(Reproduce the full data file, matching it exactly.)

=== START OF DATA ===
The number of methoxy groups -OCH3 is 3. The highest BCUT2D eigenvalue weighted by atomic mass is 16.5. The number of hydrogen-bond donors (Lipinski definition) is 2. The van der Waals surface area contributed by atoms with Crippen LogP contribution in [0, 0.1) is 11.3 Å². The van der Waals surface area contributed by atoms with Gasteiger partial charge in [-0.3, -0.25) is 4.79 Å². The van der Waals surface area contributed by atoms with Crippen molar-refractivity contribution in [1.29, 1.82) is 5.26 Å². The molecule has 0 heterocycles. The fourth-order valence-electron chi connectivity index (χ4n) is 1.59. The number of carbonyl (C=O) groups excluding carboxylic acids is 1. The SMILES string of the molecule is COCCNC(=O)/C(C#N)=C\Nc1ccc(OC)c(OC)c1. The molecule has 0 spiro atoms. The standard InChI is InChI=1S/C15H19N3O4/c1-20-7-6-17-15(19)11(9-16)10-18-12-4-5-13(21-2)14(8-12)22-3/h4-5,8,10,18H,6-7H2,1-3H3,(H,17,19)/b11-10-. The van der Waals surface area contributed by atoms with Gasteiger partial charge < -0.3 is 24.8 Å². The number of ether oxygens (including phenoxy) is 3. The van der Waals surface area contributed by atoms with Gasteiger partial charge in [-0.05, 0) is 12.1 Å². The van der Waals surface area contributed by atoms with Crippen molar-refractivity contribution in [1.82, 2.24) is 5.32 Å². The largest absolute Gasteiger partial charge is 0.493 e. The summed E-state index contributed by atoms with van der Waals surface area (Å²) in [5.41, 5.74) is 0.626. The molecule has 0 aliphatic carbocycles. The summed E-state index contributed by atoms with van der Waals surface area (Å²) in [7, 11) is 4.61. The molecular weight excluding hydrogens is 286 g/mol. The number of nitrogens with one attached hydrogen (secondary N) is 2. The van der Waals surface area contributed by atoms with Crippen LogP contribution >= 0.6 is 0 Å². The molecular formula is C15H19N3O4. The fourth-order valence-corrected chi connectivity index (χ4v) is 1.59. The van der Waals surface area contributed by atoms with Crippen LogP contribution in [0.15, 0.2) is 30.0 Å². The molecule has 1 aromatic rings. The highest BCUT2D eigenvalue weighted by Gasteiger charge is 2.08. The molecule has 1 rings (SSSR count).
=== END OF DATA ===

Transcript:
The number of methoxy groups -OCH3 is 3. The highest BCUT2D eigenvalue weighted by atomic mass is 16.5. The number of hydrogen-bond donors (Lipinski definition) is 2. The van der Waals surface area contributed by atoms with Crippen LogP contribution in [0, 0.1) is 11.3 Å². The van der Waals surface area contributed by atoms with Gasteiger partial charge in [-0.3, -0.25) is 4.79 Å². The van der Waals surface area contributed by atoms with Crippen molar-refractivity contribution in [1.29, 1.82) is 5.26 Å². The molecule has 0 heterocycles. The fourth-order valence-electron chi connectivity index (χ4n) is 1.59. The number of carbonyl (C=O) groups excluding carboxylic acids is 1. The SMILES string of the molecule is COCCNC(=O)/C(C#N)=C\Nc1ccc(OC)c(OC)c1. The molecule has 0 spiro atoms. The standard InChI is InChI=1S/C15H19N3O4/c1-20-7-6-17-15(19)11(9-16)10-18-12-4-5-13(21-2)14(8-12)22-3/h4-5,8,10,18H,6-7H2,1-3H3,(H,17,19)/b11-10-. The van der Waals surface area contributed by atoms with Gasteiger partial charge < -0.3 is 24.8 Å². The number of ether oxygens (including phenoxy) is 3. The van der Waals surface area contributed by atoms with Gasteiger partial charge in [-0.05, 0) is 12.1 Å². The van der Waals surface area contributed by atoms with Crippen molar-refractivity contribution in [1.82, 2.24) is 5.32 Å². The largest absolute Gasteiger partial charge is 0.493 e. The summed E-state index contributed by atoms with van der Waals surface area (Å²) in [5.41, 5.74) is 0.626. The molecule has 0 aliphatic carbocycles. The summed E-state index contributed by atoms with van der Waals surface area (Å²) in [7, 11) is 4.61. The molecular weight excluding hydrogens is 286 g/mol. The number of nitrogens with one attached hydrogen (secondary N) is 2. The van der Waals surface area contributed by atoms with Crippen LogP contribution >= 0.6 is 0 Å². The molecular formula is C15H19N3O4. The fourth-order valence-corrected chi connectivity index (χ4v) is 1.59. The van der Waals surface area contributed by atoms with Crippen LogP contribution in [0.15, 0.2) is 30.0 Å². The molecule has 1 aromatic rings. The highest BCUT2D eigenvalue weighted by Gasteiger charge is 2.08. The molecule has 1 rings (SSSR count).